Country of Origin Labeling

The labeling of consumer food products with the country of origin. Labeling can be either voluntary or mandatory, depending upon the item/commodity. See also Country of Origin for additional information.

 

Current Good Manufacturing Practice

This refers to the Current Good Manufacturing Practice regulations of the FDA, which require that manufacturers, processors, and packagers of various food and drug products take specific steps to ensure that their products are safe, pure, and effective. Regulations include recordkeeping, personnel qualifications, sanitation and cleanliness practices, equipment, processing, and complaint validation.

 

Custody

The person, organization, or entity that has the food product under their direct physical control.

 

EDI

Abbreviation; see Electronic Data Interchange.

 

Electronic Data Interchange

The structured transmission of data between organizations by electronic means. Generally used to transmit specific electronic documents, such as a purchase order or invoice, between one trading partner and another. The goal of EDI is to eliminate the use of physical documents and the resultant need for re-entry of data or other data manipulation. As such, it requires a structured set of data in order for multiple systems to understand the information; in North America, the ANSI X.12 standard is used, while the UN/EDIFACT is the international standard.

 

FEFO

Abbreviation; see First Expired, First Out.

 

First Expired, First Out

A picking methodology in which product with an earlier expiration date is picked for inclusion on a shipment, as part of a production activity, or any other sort of usage ahead of identical products that expire at a later time. FEFO picking is common in environments that deal primarily with perishable products, such as food, as it ensures that items are used before they expire.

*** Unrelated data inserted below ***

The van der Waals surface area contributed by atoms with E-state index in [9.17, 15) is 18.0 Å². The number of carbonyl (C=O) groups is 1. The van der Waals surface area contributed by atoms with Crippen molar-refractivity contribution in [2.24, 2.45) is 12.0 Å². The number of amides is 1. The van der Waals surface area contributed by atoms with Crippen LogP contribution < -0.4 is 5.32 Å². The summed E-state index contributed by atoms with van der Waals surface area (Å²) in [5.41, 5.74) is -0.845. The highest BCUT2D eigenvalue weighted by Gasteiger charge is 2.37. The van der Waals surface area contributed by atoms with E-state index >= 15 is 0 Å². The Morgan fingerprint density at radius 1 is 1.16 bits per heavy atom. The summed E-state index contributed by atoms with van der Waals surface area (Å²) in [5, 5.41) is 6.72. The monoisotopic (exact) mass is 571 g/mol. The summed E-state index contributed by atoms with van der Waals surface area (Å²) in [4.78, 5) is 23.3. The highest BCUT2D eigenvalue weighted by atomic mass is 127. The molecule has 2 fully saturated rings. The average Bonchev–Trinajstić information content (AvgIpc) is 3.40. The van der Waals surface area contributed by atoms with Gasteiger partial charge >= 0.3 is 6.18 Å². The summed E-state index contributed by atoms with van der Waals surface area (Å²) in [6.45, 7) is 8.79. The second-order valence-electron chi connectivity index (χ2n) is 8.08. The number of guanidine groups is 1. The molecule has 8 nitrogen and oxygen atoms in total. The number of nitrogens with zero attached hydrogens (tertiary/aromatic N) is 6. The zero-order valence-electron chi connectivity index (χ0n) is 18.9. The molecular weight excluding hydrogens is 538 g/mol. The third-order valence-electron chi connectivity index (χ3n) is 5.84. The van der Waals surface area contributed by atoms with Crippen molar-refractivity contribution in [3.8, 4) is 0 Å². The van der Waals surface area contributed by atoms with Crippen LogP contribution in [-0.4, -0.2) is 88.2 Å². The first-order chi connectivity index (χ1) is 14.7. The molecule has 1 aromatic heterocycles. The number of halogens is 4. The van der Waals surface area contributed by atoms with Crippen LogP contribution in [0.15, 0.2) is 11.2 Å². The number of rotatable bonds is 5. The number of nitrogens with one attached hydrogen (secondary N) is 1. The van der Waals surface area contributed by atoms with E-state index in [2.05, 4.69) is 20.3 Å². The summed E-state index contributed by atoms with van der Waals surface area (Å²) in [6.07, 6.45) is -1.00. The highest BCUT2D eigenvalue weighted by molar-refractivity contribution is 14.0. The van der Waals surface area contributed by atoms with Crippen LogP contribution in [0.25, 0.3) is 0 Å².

Formula

A formula is a bill of materials that defines the relationship of each ingredient as a percentage of the BOM as a whole. Because key attributes of a given ingredient may vary on a lot-by-lot basis, a formula-based BOM system must have the ability to dynamically change an ingredient’s percentage based on user-defined rules.

 

HACCP

Abbreviation; see Hazard Analysis & Critical Control Point.

 

Hazard Analysis & Critical Control Point

A process established by the FDA/USDA for pharmaceutical and food processing in order to prevent foodborne illnesses. HACCP is used in the food industry to identify potential food safety hazards so that key actions, known as Critical Control Points (CCPs), can be taken to reduce or eliminate the risk of the hazard realization.

 

Hold

Any type of action that prevents a product or product lot from moving from one processing stage to the next. Common reasons for placing a product on hold include inspection, testing, re-processing, or quality failure.

 

Integrated System

An enterprise-wide information structure that includes all of the functional processes within the context of a single system. This may include multiple programs, but is characterized by the sharing of common data, no re-entry of information from one application to another, and consistent data in all modules of the application.

 

Lot

A lot is a set of product units that have been produced, processed, or packaged under similar circumstances. A lot may be measured as a single unit of product, but is oftentimes comprised of multiple units. The identification of a lot is established beforehand by organizations using a consistent and documented method of determining the lot numbering or coding system. A lot code refers to a unique series of letters, numbers, or a combination of both, by which any food or drug can be traced in manufacturing and identified in distribution.